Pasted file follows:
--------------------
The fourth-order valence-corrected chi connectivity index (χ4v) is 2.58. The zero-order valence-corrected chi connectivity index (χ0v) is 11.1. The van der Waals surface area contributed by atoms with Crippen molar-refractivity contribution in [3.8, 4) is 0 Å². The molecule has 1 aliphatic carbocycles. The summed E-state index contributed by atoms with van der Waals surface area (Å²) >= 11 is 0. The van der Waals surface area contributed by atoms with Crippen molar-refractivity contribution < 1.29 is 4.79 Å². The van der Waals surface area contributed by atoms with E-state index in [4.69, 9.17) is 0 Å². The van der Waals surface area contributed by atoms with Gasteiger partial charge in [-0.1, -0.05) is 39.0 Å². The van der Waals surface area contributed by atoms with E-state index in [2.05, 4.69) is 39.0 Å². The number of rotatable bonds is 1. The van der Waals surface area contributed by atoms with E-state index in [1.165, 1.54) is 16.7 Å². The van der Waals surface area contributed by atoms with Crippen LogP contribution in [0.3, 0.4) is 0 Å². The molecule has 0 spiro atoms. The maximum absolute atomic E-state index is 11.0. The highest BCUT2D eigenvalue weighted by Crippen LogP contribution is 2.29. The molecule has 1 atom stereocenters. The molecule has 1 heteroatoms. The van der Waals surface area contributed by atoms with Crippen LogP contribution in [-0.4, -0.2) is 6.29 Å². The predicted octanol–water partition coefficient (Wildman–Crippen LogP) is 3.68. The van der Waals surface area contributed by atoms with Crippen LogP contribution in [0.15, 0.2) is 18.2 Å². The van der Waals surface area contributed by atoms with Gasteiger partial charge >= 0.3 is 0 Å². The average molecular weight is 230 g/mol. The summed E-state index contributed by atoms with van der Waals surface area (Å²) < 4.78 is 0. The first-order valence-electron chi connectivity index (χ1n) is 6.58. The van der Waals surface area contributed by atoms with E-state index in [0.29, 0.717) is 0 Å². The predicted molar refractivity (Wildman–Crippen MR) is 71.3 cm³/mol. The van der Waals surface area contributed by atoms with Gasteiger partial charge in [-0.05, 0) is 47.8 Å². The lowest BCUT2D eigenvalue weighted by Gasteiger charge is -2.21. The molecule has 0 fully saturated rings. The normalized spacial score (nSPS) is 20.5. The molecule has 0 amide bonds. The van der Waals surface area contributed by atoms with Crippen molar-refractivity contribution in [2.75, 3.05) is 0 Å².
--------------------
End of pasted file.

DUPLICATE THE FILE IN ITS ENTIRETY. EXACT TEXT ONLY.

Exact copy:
The fourth-order valence-corrected chi connectivity index (χ4v) is 2.58. The zero-order valence-corrected chi connectivity index (χ0v) is 11.1. The van der Waals surface area contributed by atoms with Crippen molar-refractivity contribution in [3.8, 4) is 0 Å². The molecule has 1 aliphatic carbocycles. The summed E-state index contributed by atoms with van der Waals surface area (Å²) >= 11 is 0. The van der Waals surface area contributed by atoms with Crippen molar-refractivity contribution < 1.29 is 4.79 Å². The van der Waals surface area contributed by atoms with E-state index in [4.69, 9.17) is 0 Å². The van der Waals surface area contributed by atoms with Gasteiger partial charge in [-0.1, -0.05) is 39.0 Å². The van der Waals surface area contributed by atoms with E-state index in [2.05, 4.69) is 39.0 Å². The number of rotatable bonds is 1. The van der Waals surface area contributed by atoms with E-state index in [1.165, 1.54) is 16.7 Å². The van der Waals surface area contributed by atoms with Crippen LogP contribution in [0.3, 0.4) is 0 Å². The molecule has 0 spiro atoms. The maximum absolute atomic E-state index is 11.0. The highest BCUT2D eigenvalue weighted by Crippen LogP contribution is 2.29. The molecule has 1 atom stereocenters. The molecule has 1 heteroatoms. The van der Waals surface area contributed by atoms with Crippen LogP contribution in [-0.4, -0.2) is 6.29 Å². The predicted octanol–water partition coefficient (Wildman–Crippen LogP) is 3.68. The van der Waals surface area contributed by atoms with Crippen LogP contribution in [0.15, 0.2) is 18.2 Å². The van der Waals surface area contributed by atoms with Gasteiger partial charge >= 0.3 is 0 Å². The average molecular weight is 230 g/mol. The summed E-state index contributed by atoms with van der Waals surface area (Å²) < 4.78 is 0. The first-order valence-electron chi connectivity index (χ1n) is 6.58. The van der Waals surface area contributed by atoms with E-state index in [0.29, 0.717) is 0 Å². The predicted molar refractivity (Wildman–Crippen MR) is 71.3 cm³/mol. The van der Waals surface area contributed by atoms with Gasteiger partial charge in [-0.05, 0) is 47.8 Å². The lowest BCUT2D eigenvalue weighted by Gasteiger charge is -2.21. The molecule has 0 fully saturated rings. The normalized spacial score (nSPS) is 20.5. The molecule has 0 amide bonds. The van der Waals surface area contributed by atoms with Crippen molar-refractivity contribution in [2.75, 3.05) is 0 Å².